4.2 Looking beyond semantics
The flaws of semantics described in Sect. 4.1 are considerable and researchers in the semantic web field are actively working on them. Despite them, in principle, ontologies can be used as “meta-models” of the information contained in the messages exchanged by systems of systems. As such, they can provide a way map across different data formats with essentially the same semantics. Essentially ontologies can help to map between the different types of data shown in Fig. 1.
Still the problems highlighted in Sect. 2 show that this type of matching is only the simplest form of data interoperability. Deeper problems emerge when the information contained in the messages is at different levels of abstraction, or when the information is distributed across different messages, or, as in the case of VANETS, the information exchanged depends on the approach to the problem that the different systems take. These problems go beyond the use of ontologies as “meta-models” of the information contained in the messages, and rather require a new use of ontologies as tools for reasoning about data, protocols and system architecture.
For example, matching data at different levels of abstraction often requires reasoning that explains the difference between two semantic representations. The inference required in this case is abduction  to find the missing axioms so that from the semantic representation of one message it is possible to derive the semantic representation of another. The problem is that abduction is in general not a valid inference because it could invent arbitrary explanations of the mismatch. As a result to address data mismatches due to abstraction is at this time a very open challenge.
In addition Sect. 2 shows that two systems may distribute their data in the protocol in very different ways. To some extent this problem can be seen as a form of service composition where the goal is to synchronize the different systems so that together they provide all information that is requested by a given protocol. Works such as  define a composition engine that provides an initial approach, but the deeper problem is to interleave reasoning about actions and protocols with reasoning about data. Such forms of reasoning are often difficult to interleave.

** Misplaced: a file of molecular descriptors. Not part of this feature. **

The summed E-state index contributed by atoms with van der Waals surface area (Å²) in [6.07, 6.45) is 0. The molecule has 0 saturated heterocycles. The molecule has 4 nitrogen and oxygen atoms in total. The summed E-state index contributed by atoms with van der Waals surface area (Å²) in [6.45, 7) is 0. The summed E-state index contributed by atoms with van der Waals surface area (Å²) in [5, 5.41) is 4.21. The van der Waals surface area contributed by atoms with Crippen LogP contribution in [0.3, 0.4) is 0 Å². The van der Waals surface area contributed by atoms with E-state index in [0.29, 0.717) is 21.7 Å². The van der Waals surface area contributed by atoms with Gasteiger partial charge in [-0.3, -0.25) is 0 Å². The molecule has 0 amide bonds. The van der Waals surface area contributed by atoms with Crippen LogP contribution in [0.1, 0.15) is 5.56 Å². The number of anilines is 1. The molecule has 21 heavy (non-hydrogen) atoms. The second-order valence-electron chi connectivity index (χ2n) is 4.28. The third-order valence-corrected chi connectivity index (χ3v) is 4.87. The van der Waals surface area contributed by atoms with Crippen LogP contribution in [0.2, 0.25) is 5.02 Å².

The “VANET” problem, dealing with different system assumptions is more complex because it assumes a considerable mismatch in the way the systems address the problem that they have to solve. Without addressing the root of the problem, and therefore modelling the different assumptions of the systems it is difficult to imagine how to tackle the problem. An initial semantic model of the middleware is provided in  and independently an initial approach to this problem is provided in .
The problems highlighted above fundamentally challenge the middleware community because they seem to break the neat assumptions that separate data models, behavioural models, and architectural models allowing us to reason about them separately. Specifically, as shown above we cannot address some of the data interoperability problems without reasoning about the architecture of the different systems and their protocols since architectural and protocol discrepancies are at the root of the data mismatches. More fundamentally, the question is to what extent a unifying conceptual framework exists that can support such broad range of reasoning problems combining reasoning across very different models of systems.
The second problem is that data matching introduces new forms of fuzziness in the systems that seem to challenge the traditional idea of data passing as deterministic. Above we highlighted a number of sources of fuzziness that may affect automatic data interoperability. One of them is ontology matching that matches terms in ontologies up to a given confidence value. Another is the complexity of reasoning that inevitably calls for approximate solutions. Furthermore, as discussed above, some of the inferences required by data interoperability may not be valid in general and may require restrictions to work appropriately.
From this prospective addressing data interoperability has potentially effect to force us to think of systems in ways that put data at the centre of the description rather than abstracting them out. The real challenge for the Middleware community, and Computer Science, in general is to find a way to address this problem effectively reducing the $ 1T that we spend on the data problem, avoiding the major pitfalls that are highlighted above.
Michael Brodie; invited talk at ISWC 2003.
We are in debt with Gordon S. Blair, Paul Grace and Vatsala Nundloll that provided us this example.
This work is partially supported by the FP7 ICT FET IP Project CONNECT.